Note: I grew up watching WGBH, Boston's Channel 2, public television. Sesame Street in 1969. Thalassa Cruso's Making Things Grow with my Mom. Maggie Lettvin in the blue leotard leading a TV exercise class before Jane Fonda felt any heat at all, let alone "the burn." And Zoom in the 1970s. Remember this? "Send a SASE to Zoom! Box 3-5-0, Boston Mass OH TWO ONE THREE FOUR! Send it to Zoom!" WGBH told reportert Mish Michaels to "zoom" to another job over her sensible reporting on vaccinations.
By Anne Dachel
THE CASE OF MISH MICHAELS
The message to members of the media couldn’t be stronger: You may not dissent. All vaccines are safe for all children.
The unfolding story of meteorologist Mish Michaels and how she lost her job at WGBH in Boston is a case in point. Michaels was hired as a science reporter, but when her past statements about vaccine safety concerns came to light, she was fired.
Feb 9, 2017, MN Public Radio: Science reporter loses job over questionable grasp of science (AND MY BOOK IS QUOTED HERE in the MPR STORY.)
Mish Michaels, a former Boston TV weatherperson (she referred to herself as the “station scientist”), has lost her job with the PBS affiliate in the city because she doesn’t believe in vaccinations, the Boston Globe reports.
“The decision was made that [Michaels] is not a good fit for ‘Greater Boston’ and she won’t be working there,” Jim Braude, host of WGBH’s “Greater Boston” tells the Globe. She was to report science stories for his program.
In 2011, she testified before the Massachusetts Legislature in favor of a bill to add parental choice to the list of reasons why some Massachusetts kids don’t have to be immunized as a requirement for attending school…
Feb 9, 2017, Boston Globe: After losing job, Mish Michaels says her personal beliefs were ‘positioned inaccurately’
Michaels wrote. “Unfortunately, my personal beliefs as a private citizen have been positioned inaccurately. I have never claimed that I don’t believe in vaccines. I am pro-safe and effective vaccines and pro scientific discovery. As a journalist, I strive to ask hard questions. Scientific consensus does not equal complacency. It is a challenge to scientists to verify the science or push it forward.”
Feb 9, 2017, Boston Globe: Mish Michaels loses WGBH science job — because she doesn’t believe in vaccines
Damage control at WBGH TV
It looked like censorship at WBGH Boston, so the next day a seemingly professional and informed panel aired their views.
FEB 10, 2017, WBGH TV Boston: Beat the Press
Listen to these five reporters discussing why WBGH TV had a perfect right to fire Mish Michaels for not toeing the line on vaccine safety.
Dan Kennedy: “I think transparency is what we should be aiming for. …The widely held view that the anti-vaxxer stuff is dangerous nonsense. … I don’t know how you can have a science reporter who is so far off the mainstream on a really important scientific issue. “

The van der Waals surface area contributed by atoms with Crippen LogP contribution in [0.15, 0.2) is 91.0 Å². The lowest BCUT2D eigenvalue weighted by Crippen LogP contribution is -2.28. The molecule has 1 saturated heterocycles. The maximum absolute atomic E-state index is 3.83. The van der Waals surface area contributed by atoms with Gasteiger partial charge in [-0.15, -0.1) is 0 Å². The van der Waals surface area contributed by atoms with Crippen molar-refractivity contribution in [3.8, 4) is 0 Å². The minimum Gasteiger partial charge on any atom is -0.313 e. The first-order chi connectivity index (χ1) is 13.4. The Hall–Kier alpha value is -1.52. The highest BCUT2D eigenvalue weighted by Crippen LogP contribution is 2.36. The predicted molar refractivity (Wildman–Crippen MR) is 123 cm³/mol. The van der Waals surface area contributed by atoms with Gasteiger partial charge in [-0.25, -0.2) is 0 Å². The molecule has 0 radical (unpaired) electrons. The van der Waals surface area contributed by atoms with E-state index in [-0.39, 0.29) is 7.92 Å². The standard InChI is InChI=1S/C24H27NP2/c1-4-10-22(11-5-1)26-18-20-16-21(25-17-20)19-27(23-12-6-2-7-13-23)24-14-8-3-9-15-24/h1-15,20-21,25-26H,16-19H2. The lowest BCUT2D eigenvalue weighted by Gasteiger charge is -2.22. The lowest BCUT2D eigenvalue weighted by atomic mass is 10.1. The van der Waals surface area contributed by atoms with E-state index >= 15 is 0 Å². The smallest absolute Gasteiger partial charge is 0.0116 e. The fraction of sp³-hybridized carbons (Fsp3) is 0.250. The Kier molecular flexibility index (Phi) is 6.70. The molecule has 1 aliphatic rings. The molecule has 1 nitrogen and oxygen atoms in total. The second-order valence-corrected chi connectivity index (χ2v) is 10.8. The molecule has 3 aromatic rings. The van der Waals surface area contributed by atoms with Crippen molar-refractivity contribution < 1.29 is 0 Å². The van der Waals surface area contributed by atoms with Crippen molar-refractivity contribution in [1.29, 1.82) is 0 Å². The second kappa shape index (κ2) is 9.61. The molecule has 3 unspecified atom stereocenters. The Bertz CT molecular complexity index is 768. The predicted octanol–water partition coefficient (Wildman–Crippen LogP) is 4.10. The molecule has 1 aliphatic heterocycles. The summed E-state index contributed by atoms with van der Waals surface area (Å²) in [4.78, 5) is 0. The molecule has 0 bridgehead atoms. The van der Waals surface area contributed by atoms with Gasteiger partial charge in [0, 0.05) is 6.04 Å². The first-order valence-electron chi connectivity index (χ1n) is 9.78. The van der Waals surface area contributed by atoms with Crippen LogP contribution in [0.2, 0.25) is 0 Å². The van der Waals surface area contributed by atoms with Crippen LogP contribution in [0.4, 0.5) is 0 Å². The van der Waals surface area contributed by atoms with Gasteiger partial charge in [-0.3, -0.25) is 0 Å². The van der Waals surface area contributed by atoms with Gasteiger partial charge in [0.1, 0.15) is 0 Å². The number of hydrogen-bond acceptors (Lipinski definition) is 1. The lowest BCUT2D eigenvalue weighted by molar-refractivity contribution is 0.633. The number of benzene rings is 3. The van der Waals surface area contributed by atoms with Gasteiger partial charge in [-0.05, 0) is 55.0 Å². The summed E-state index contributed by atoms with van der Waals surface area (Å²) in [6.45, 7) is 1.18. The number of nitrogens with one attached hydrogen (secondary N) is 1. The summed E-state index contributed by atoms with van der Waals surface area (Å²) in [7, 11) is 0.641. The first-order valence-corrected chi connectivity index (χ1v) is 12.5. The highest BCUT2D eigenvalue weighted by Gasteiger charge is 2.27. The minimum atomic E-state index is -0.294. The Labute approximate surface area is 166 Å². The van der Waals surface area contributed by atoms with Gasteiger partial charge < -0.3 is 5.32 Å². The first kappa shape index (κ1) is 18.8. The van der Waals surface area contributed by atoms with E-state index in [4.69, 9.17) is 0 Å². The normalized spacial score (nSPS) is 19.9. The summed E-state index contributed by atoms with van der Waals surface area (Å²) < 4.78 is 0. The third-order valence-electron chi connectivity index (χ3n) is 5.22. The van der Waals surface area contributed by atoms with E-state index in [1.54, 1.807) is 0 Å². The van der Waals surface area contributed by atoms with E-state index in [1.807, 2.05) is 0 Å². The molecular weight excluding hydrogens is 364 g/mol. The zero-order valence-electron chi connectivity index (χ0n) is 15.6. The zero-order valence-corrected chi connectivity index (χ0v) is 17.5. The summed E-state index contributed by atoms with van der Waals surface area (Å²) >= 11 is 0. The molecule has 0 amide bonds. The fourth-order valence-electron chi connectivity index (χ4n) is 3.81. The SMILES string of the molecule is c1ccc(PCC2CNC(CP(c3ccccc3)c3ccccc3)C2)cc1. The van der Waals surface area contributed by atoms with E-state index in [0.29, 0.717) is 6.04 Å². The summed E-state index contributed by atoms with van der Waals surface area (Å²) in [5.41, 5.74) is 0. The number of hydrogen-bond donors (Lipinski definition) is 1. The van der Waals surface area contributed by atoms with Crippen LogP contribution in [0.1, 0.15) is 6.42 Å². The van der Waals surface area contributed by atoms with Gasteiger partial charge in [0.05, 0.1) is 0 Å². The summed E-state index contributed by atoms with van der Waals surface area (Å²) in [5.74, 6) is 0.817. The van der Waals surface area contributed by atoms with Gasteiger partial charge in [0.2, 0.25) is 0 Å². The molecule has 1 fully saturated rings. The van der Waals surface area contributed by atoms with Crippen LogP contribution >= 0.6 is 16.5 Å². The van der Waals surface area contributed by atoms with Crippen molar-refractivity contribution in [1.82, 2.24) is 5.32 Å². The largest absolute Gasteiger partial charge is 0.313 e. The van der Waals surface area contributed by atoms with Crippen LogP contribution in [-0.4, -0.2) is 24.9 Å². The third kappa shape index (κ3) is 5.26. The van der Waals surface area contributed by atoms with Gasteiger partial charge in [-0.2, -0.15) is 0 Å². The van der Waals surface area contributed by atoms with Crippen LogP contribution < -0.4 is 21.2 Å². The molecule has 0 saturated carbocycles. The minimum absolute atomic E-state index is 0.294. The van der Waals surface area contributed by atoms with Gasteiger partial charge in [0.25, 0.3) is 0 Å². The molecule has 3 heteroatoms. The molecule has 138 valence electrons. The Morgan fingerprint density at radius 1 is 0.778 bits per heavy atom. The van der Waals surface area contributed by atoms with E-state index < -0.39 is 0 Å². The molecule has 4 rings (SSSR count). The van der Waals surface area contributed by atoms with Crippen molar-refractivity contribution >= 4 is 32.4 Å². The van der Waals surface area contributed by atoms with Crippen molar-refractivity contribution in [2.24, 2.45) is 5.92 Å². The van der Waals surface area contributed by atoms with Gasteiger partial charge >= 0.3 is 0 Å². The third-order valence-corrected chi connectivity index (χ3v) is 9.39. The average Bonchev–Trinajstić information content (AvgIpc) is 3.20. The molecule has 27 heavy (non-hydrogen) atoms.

Callie Crossley: “…WBGH, through its premier programming, has done a definitive documentary debunking this alleged research about a connection between autism and vaccines. That was done right, here produced right here with a lot of scientists—I mean they went line by line with every kind of issue that has been brought up by those concerned really allowing those people who advocated for some of those views to have a chance to speak about it and to get other scientists. …
“If you have research that has been debunked properly, that’s a tough one.”
Tom Fiedler: “Right from the start, science is evidence based, so to the best we can conclude, the evidence shows vaccinations do not cause these issues with children. … If you have someone who is to be the science reporter who holds views that clearly are not evidence based, I think Dan is absolutely right, that that would call into question virtually every other position you had taken. Unfortunately the fact that she took what may have been her private views, turned them into advocacy positions, I think that’s where you cross the line, and it’s a disqualifying line.”
On the surface, the action by WGBH seemed appropriate. Michaels advocates dangerous, debunked theories on scientific issues. Viewers were told that WGBH has looked into this issue in a fair and balanced manner, weighing the evidence on both sides, and she simply isn’t credible.
ACTUALLY, what WGBH did was more promotion of vaccine fraud. I wrote about Mish Michaels in my book, and what no one is saying here is that she did the work of an investigative journalist and it wasn’t what new outlets wanted to hear.
Back in 2011 Michaels did raise concerns over vaccine safety. In her words, she said she had to “ask difficult scientific questions” and go beyond “scientific consensus,” and what she discovered was that no one was allowed to look into this issue. When she brought up her concerns with her daughter’s pediatrician, she was “no longer able to visit the practice.”
When Michaels found out about the Pace Environmental Law Review story, Unanswered Questions, about dozens of children who had been compensated by the federal government for claims of vaccine-induced autism, she and another reporter wanted to cover it, but news outlets wouldn’t touch it.
(Unanswered Questions was mentioned on Fox 25 Boston, and it had a huge response. In fact it was the number one news story for five days in a row, with hundreds and hundreds of comments.)
I’m sure this is why WGBH fired Michaels. She had uncovered facts that challenged official vaccine disclaimers. How could the government be paying vaccine injury victims for damage that included autism at the same time they assured parents that their children couldn’t develop autism from vaccinations?